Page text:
A decade ago, you were as likely to encounter a food blogger as a wild morel in midwinter. Now they're a burgeoning genre. Philadelphia's pack alone numbers upward of 75. Some stick to the hottest Indian dish du jour. But more and more, they explore the origin of the artisanal cheese on their burger, and the provenance of the organic beet in their salad. "We're a lot more closely knit, too," says potluck-host Albert Yee of www.messyandpicky.com, six years old and one of the old-timers.
New dining destinations
An emerging neighborhood isn't legit these days until it snags a hot new restaurant, but this decade saw numerous longtime wannabe enclaves finally land on the culinary map. In the city, Northern Liberties, Fishtown, Deep South Philly, Graduate Hospital, and University City found their groove. In the suburbs, meanwhile, Collingswood, West Chester, and Phoenixville became the strongest magnets for dining worth the drive.
While more-casual neighborhood eats grew stronger than ever, Philadelphians followed a national trend in abandoning classic white-tablecloth destinations (at least those that aren't steak houses). In particular, Walnut Street's Restaurant Row, long the city's go-to boulevard for high-end dining glitz, has begun to dissolve as Susanna Foo, Striped Bass, and Brasserie Perrier closed in the face of rising rents and changing tastes.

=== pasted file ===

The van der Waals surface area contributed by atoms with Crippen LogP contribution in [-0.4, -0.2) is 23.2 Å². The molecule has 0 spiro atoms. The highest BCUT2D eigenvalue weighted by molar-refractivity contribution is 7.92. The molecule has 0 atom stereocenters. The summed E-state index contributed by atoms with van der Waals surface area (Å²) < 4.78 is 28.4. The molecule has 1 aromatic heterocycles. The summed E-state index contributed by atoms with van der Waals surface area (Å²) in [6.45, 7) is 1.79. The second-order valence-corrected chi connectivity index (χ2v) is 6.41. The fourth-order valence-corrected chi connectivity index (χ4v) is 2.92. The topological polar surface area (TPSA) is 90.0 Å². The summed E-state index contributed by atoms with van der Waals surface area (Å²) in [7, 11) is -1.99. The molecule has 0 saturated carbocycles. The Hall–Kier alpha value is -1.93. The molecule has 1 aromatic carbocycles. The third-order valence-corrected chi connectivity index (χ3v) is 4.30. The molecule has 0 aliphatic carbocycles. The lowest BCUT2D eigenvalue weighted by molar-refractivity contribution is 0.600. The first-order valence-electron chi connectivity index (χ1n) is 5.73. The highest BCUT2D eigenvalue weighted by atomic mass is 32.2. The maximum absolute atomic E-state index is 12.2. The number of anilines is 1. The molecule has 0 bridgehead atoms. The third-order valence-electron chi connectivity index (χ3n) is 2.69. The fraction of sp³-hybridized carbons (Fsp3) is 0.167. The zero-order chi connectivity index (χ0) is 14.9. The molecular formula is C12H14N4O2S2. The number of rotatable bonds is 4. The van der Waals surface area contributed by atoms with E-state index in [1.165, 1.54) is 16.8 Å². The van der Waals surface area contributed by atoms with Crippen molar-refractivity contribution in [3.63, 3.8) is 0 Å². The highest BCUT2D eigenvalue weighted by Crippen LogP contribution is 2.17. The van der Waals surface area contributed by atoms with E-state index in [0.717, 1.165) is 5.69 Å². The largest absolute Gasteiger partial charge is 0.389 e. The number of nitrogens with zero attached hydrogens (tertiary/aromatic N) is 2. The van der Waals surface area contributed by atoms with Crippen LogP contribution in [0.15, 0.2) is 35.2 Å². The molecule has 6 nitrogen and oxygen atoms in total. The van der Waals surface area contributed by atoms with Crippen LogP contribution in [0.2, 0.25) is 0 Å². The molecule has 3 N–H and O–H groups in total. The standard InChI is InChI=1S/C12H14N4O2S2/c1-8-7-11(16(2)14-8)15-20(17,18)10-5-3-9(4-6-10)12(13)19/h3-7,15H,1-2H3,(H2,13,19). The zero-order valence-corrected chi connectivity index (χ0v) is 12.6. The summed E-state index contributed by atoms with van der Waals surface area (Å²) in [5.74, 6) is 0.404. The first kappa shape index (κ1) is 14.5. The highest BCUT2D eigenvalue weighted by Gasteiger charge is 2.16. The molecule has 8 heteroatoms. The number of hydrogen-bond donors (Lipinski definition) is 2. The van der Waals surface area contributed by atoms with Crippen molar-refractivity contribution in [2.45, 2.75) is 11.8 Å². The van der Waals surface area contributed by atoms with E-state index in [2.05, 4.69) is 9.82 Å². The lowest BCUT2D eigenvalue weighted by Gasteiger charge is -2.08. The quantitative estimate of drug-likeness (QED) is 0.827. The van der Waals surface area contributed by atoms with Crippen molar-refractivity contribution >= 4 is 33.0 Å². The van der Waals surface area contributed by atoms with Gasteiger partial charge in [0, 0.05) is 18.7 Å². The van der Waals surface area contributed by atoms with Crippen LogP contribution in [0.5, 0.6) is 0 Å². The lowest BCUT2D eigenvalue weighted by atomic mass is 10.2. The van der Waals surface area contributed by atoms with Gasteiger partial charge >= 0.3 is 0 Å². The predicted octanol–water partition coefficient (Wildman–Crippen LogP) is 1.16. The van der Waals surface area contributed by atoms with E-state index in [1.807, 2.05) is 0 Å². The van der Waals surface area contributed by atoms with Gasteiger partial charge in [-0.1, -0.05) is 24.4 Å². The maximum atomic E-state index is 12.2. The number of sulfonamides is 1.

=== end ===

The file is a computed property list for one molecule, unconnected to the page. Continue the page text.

Juicy profits at Capital Grill and Barclay Prime a few years ago touched off a Center City steak-house stampede that - even in the teeth of the recession - has yet to end. Old-guard chains (Palm, Smith & Wollensky, and Morton's) have been overshadowed by showy newcomers - Union Trust (which spent upward of $12 million to rehab its space), Butcher & Singer, and Del Frisco's. But wait, there's more - including a red-meat emporium teed up for Oceanaire, the sprawling, now-shuttered seafoodery. A popular parlor game: Which biggie will tumble first.
While young lions like Jose Garces, Marc Vetri, Terence Feury, Daniel Stern, and Stephen Starr (of course) took the reins, the stars of decades past inevitably began to fade. Striped Bass' Neil Stein did time in prison for tax fraud. French masters Jean-Marie Lacroix and Fritz Blank retired. Nuevo Latino ceviche sensation Guillermo Pernot all but disappeared with the sudden closing of ¡Pasion! And longtime greats Georges Perrier and Susanna Foo have both struggled to remain relevant.